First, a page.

Iowans are doing their job to get the courts moving again, so now the Governor and legislative leaders must do the same and approve the court’s budget request for an additional $9 million to cover COVID-19 expenditures and tackle the significant backlog in cases. It’s time to get the wheels of justice moving once again for all Iowans.

The Justice Not Politics Team


Special Interest Groups Promote Partisan Agendas In Battle to Politicize Courts

February 11, 2021

They say you can’t judge a book by its cover. Folk wisdom that has never been more true when tracking special interest groups who work to influence our courts. When you scan the titles, you’ll likely find them pretty tame, but once you crack the spine, you’ll discover a lot of content about politicizing our courts.

“Best sellers” on the national level include groups like the Judicial Crisis Network, the Judicial Fairness Initiative, and Demand Justice, or state-level groups like Ohioans for a Healthy Economy, For the Sake of the Kids, or North Carolina Families First. And who can forget that local “thriller” Iowa for Freedom, the “cover” used by Bob Vander Plaats and The Family Leader to funnel millions of dollars from outside far-right groups into campaigns to defeat the retention of several Iowa Supreme Court justices over the past decade.

The common denominator, regardless of what end of the political spectrum these groups represent, is the belief that we should choose and evaluate judges based on politics rather than merit and a fair-minded interpretation of the law. Many are also willing to collect and spend millions in dark money on attack ads and misinformation campaigns to achieve political and partisan outcomes. As a political operative from one group stated in a Kansas forum on judicial elections, “It’s a whole lot cheaper to buy a state supreme court justice than a state legislator, and you’re going to get a LOT more influence with a supreme court justice.”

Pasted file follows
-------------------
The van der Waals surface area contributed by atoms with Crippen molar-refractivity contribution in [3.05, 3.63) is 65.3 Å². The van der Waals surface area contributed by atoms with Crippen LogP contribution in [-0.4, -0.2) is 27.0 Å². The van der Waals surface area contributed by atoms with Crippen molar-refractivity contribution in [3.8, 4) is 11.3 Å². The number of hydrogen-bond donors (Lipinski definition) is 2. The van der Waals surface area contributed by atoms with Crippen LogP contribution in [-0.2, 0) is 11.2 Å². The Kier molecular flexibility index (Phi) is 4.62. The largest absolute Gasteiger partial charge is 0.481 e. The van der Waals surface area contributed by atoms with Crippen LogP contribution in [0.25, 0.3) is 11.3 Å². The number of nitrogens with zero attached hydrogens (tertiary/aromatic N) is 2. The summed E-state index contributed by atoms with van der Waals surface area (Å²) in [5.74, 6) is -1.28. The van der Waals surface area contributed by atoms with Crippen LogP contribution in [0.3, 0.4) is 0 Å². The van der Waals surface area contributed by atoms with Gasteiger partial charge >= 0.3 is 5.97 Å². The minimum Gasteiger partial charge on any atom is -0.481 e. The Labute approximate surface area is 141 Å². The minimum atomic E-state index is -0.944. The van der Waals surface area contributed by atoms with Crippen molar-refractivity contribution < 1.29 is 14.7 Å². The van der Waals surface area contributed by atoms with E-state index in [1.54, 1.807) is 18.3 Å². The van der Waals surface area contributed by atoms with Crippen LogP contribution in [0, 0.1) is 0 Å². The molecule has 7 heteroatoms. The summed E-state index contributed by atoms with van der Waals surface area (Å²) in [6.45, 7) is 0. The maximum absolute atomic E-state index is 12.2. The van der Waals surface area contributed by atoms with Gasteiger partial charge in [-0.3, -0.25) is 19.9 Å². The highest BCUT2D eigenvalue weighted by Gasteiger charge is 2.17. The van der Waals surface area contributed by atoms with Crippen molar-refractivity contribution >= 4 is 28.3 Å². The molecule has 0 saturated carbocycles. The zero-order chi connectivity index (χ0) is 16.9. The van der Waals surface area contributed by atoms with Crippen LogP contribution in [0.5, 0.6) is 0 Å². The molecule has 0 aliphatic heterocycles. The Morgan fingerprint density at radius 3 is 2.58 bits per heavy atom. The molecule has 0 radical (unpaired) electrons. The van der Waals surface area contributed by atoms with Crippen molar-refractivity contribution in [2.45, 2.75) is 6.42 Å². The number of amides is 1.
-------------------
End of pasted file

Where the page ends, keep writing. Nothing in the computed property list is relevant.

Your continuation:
From time to time in a new series we’ve titled Justice at Stake (a term we’ve borrowed from a now-inactive national fair courts group), we’ll examine these organizations and the intent behind the lofty-sounding titles and those who are bankrolling their efforts – especially at the state level.

And while you likely know at least a few of the stories, we hope to help distinguish the main characters — the good, the bad, and the ugly. We’ll guide you through the big plot points and help make sense of a burgeoning genre of big money funders, partisan players, and foot soldiers to the wealthy and powerful, alongside those trying to push back against this tide of partisan tricks: the intellectuals, the detectives, and the citizens brigade.